It’s not likely to be the next Greece or anything, but Ontario’s debt burden is becoming riskier, says one of the major credit ratings agencies.
Standard & Poor’s has downgraded Ontario’s debt to A+ from AA-, saying the province “will continue to make slow progress” in paying down what it owes.
“The downgrade reflects our view that Ontario is a sustained and projected underperformer on its budgetary performance and debt burden versus domestic and international peers,” S&P said in a statement.
Ontario now has the same credit rating as New Brunswick and Nova Scotia. That’s “questionable given Ontario’s larger, more diverse economy with arguably more flexibility to raise revenues,” BMO economist Robert Kavcic wrote Monday.
But Kavcic noted that Ontario’s debt ratio “has risen by more than any other province” since the Great Recession.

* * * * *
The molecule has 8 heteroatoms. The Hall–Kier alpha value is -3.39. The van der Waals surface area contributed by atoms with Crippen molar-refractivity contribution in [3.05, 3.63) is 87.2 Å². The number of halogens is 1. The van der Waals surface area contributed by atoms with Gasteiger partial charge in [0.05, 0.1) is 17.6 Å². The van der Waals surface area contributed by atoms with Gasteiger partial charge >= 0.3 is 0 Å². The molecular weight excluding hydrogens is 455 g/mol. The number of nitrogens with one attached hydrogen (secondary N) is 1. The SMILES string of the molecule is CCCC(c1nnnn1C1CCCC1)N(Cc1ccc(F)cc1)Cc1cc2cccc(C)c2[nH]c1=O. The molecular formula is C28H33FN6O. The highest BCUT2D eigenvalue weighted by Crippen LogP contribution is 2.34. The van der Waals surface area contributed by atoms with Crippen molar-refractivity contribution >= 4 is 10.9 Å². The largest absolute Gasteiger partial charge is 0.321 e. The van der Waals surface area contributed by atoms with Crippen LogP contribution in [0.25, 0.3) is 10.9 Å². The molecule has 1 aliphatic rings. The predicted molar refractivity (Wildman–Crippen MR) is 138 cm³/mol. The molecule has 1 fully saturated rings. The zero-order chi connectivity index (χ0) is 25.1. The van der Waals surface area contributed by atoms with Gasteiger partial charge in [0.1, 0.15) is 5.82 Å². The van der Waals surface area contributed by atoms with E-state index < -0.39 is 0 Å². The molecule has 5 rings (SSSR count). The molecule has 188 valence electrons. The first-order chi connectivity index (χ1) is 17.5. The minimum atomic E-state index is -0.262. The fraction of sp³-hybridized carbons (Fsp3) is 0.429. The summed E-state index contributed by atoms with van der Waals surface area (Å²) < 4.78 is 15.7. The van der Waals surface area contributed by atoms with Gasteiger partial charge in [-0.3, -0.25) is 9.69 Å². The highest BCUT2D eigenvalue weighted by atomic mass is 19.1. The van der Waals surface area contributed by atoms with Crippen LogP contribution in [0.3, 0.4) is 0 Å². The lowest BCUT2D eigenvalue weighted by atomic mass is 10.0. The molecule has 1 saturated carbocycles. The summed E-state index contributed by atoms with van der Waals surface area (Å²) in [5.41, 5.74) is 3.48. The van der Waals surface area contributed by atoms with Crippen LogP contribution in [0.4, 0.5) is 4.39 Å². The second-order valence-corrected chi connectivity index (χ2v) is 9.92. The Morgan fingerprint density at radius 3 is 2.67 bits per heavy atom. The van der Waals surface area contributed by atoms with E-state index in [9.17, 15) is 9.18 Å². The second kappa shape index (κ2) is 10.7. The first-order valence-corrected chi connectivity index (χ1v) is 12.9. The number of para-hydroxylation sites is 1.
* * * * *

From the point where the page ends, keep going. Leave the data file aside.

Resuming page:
“In our view, Ontario has been slow to fully roll out the spending controls and revenue measures needed to eliminate its structural operating deficit, which has caused its tax-supported debt level to approximately double since fiscal 2008,” S&P said.
“However, we expect the province to remain on track toward fulfilling its policy objective of eliminating its operating deficit by fiscal 2018.”
S&P says that while Ontario will be able to balance its operating budget by 2017-2018 as the Liberal government of Kathleen Wynne has vowed, the province will still face shortfalls in its capital budget, thanks to large projects it’s planning to take on.
Ontario’s debt will peak at 267 per cent of annual revenue and interest payments will make up 9 per cent of operating expenditures, “which we consider very high,” S&P said.
Thanks in part to lower energy prices, Ontario has revised its deficit number lower for the year, to $10.9 billion from an earlier estimate of $12.5 billion.
But “Ontario's budgetary performance remains very weak, according to our criteria,” S&P said.
“Like other provinces, Ontario continues to see slow economic growth, which is limiting the natural rate of increase in its key revenue sources, such as personal and corporate taxes.”
On the upside, S&P notes that Ontario continues to have a “well-diversified and wealthy” economy, and federal transfer payments mean that Ontario, like all provinces, benefits from a "very predictable and well-balanced" financial framework.